- The loading company: Often another company loads the trailers, and if the load isn’t placed properly, it can set the truck off balance and increase the risk of an accident.
- Manufacturers: Sometimes there are design or manufacturing problems with the equipment on the truck, like the tires, brakes, fuel lines, and more. If investigators find an issue with any of these materials, the manufacturer may be found to be partly or wholly responsible.
- The construction company: When a road is under construction, risk increases for a crash. Construction companies who fail to provide adequate signage or warning about route changes, road hazards, and other changes on the road may be found to have contributed to the accident.
- Other drivers: If the accident was caused or partially caused by another driver who was speeding, driving distracted, or under the influence, he or she may share in the responsibility for the damages.
Individuals involved in a truck accident may suffer from the following types of injuries:
- Serious burns
- Broken bones
- Severe disfigurement
- Spinal cord injuries; paralysis
- Permanent disability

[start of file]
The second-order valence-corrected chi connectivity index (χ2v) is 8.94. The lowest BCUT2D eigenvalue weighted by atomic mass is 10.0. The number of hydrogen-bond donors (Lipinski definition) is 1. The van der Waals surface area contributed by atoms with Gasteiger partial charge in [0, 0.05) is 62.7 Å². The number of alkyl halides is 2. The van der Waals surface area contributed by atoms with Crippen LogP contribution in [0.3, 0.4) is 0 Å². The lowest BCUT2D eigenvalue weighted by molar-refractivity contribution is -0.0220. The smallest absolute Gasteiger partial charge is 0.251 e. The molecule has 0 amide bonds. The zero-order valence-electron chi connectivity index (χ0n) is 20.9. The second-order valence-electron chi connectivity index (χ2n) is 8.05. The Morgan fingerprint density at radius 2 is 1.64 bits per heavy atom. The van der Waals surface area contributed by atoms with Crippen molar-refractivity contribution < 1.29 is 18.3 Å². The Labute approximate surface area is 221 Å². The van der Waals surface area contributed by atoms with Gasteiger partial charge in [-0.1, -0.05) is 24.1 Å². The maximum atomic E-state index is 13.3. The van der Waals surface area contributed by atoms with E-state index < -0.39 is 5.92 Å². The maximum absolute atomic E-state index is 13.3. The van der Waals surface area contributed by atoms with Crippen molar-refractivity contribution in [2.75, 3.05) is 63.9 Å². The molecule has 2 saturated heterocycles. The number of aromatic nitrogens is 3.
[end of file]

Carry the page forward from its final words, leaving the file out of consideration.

- Head trauma and brain injury
- Wrongful death
Because of the severity of most large truck accidents, victims often endure multiple surgeries and therapies, and typically require long-term medical care. Victims who become disabled because of their injuries may no longer be able to help support their families, making the costs of medical care and the other related losses even more difficult to manage. Of course, death can be devastating in all these ways and more.
If you or a loved one was involved in a large truck driving accident, our truck accident lawsuit attorneys can help in the following ways:
- Investigate the accident: Our lawyers are experienced in checking every possible piece of evidence to find out all the factors involved in the accident. We review camera footage, pictures, driving records, accident reports, medical records, company files, and much more to find all information that may support your claim.
- Determine who may be held liable: We know that even if the truck driver was at fault, there may be other parties that were negligent as well, including the employer, the loading company, the maintenance crew, and more. We look for those entities that are best positioned to help you recover damages.
- Find help to cover your expenses: Your insurance company will help cover some costs, but we can help find other ways to close the gap between what you’re now having to pay and the funds you have available.
West Virginia Office
3200 Main St.
Weirton, WV 26062